It’s confusing to know what to say when your child is expressing sadness, fear, anxiety, loneliness, or other emotion about a personal challenge they are facing. Most of us have not been trained on talking about our own emotions much less how to respond to our child’s emotions.
It’s typical to respond in ways that try to eliminate your child’s uncomfortable feelings because they trigger our own uncomfortable feelings. Also, isn’t it our job to make our children happy? Have we failed if they are unhappy?
I’d like to propose a different parenting belief. That our job is to help our kids learn how to deal with life’s challenges in a healthy manor so they can cope successfully as adults. This means suffering as kids and having us support them through the angst and into the light through you embracing the Supporter Role. (Chapters 37 – 39 in Ally Parenting)
The first step as a Supporter is to keep your child talking about their difficult feelings This means to first stop saying what causes them to shut down. My mentor Michael Popkin calls them communication blocks. A communication block is an attitude or comment by the listener (you) that injures the speaker’s (child’s) self-esteem to the point that communication is broken off. You can find detailed information about communication blocks in my book Ally Parenting in chapter 10.
Each block has the potential to hurt the self-esteem of the speaker, so they don’t want to talk to you anymore. Each person responds differently to each potential block.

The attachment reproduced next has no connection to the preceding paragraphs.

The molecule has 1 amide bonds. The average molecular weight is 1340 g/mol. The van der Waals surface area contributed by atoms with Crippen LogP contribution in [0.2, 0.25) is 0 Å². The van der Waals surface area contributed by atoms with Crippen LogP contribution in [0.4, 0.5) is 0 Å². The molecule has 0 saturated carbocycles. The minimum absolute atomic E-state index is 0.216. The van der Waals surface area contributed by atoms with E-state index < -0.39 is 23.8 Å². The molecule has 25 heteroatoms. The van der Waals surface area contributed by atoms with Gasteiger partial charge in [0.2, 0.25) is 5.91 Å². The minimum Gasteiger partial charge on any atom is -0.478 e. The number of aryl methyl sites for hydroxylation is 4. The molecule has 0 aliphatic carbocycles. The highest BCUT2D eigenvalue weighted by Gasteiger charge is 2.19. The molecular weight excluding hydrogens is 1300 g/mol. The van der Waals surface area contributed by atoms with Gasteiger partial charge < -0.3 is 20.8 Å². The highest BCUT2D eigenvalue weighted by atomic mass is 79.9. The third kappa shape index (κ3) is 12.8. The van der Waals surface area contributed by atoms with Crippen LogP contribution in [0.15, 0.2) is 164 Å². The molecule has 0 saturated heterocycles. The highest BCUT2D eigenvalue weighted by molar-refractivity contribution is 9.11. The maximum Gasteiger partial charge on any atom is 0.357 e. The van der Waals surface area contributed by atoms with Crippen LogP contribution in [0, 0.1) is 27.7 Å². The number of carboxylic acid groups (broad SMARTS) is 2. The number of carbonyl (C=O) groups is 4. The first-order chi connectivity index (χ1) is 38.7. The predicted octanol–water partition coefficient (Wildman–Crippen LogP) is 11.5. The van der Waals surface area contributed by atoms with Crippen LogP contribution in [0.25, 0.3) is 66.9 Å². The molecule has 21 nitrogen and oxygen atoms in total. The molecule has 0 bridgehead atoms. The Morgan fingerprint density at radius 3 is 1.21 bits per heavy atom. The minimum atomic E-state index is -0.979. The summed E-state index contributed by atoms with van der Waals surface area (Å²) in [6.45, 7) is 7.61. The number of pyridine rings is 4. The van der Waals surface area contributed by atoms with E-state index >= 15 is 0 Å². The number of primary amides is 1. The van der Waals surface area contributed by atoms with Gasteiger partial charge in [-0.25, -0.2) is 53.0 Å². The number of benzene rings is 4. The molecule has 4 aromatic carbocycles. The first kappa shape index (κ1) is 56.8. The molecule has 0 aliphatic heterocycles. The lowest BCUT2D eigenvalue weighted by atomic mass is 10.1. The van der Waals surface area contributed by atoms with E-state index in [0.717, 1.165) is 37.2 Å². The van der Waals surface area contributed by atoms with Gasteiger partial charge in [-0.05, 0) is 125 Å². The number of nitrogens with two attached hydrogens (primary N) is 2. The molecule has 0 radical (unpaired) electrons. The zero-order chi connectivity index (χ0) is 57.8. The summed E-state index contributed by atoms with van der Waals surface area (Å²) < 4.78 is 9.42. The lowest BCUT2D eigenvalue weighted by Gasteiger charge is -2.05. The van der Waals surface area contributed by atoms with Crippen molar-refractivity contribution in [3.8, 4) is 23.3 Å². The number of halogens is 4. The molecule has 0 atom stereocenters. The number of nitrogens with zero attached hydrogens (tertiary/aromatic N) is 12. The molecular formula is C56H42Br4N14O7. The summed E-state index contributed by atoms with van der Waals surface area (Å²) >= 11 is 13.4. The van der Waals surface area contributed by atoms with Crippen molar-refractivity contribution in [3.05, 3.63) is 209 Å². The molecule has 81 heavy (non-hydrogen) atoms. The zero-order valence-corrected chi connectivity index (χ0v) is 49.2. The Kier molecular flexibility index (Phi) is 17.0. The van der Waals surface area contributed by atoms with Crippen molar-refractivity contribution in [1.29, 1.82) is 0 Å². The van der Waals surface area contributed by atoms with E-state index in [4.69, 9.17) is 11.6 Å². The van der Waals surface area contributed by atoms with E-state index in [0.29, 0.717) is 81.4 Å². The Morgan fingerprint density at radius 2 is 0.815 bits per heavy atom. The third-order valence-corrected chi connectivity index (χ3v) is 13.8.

Examples of communication blocks are:
I suggest that you tell your kids that you are working on responding more effectively when they are sharing their struggles.
To understand them better, you would like to show them examples of communication blocks and have them tell you which ones you do. Be prepared to hear that you do several of them. At this point, suggest that you can focus on fixing 1 or 2 first so which two do they want you to try and stop doing? Also, tell them how to let you know you are blocking so they learn how to give caring feedback. They will love telling you and knowing that they aren’t the only person who is the problem.
Only after focusing on not blocking communication, will they trust you enough to share so you can practice the step 2 which is to listen openly by using empathetic responses. The goal of an empathetic phrase is NOT to tell them you understand. That’s you talking about your thinking. Instead, I consider an empathetic phrase as words that will keep your child sharing. They keep the door open rather than closing the door.
Keeping the communication door open is the ONLY point of an empathetic phrase.
It’s not to ask questions so you understand and can fix the problem. (Interrogating) It’s not to tell your child that everything will be okay. (Placating) It’s not to talk about yourself in hopes that your past suffering will make them feel better. (me-tooism)
So far you learned to focus on not blocking communication and instead to listen with empathetic responses so your child will keep talking. Now it gets more complicated. There are basically two ways to effectively respond empathetically depending on whether your child responds more favorably to thinker statements or to feeler statements. Chapters 9 to 13 in Ally Parenting will teach you about listening with empathy. The Thinker and Feeler concepts are derived from the Myers and Brigg’s Assessment.
Keep in mind that thinkers have feelings just as feelers do. They are just not as comfortable talking about them so it’s important to address the possible feelings of the situation rather than what they are personally feeling.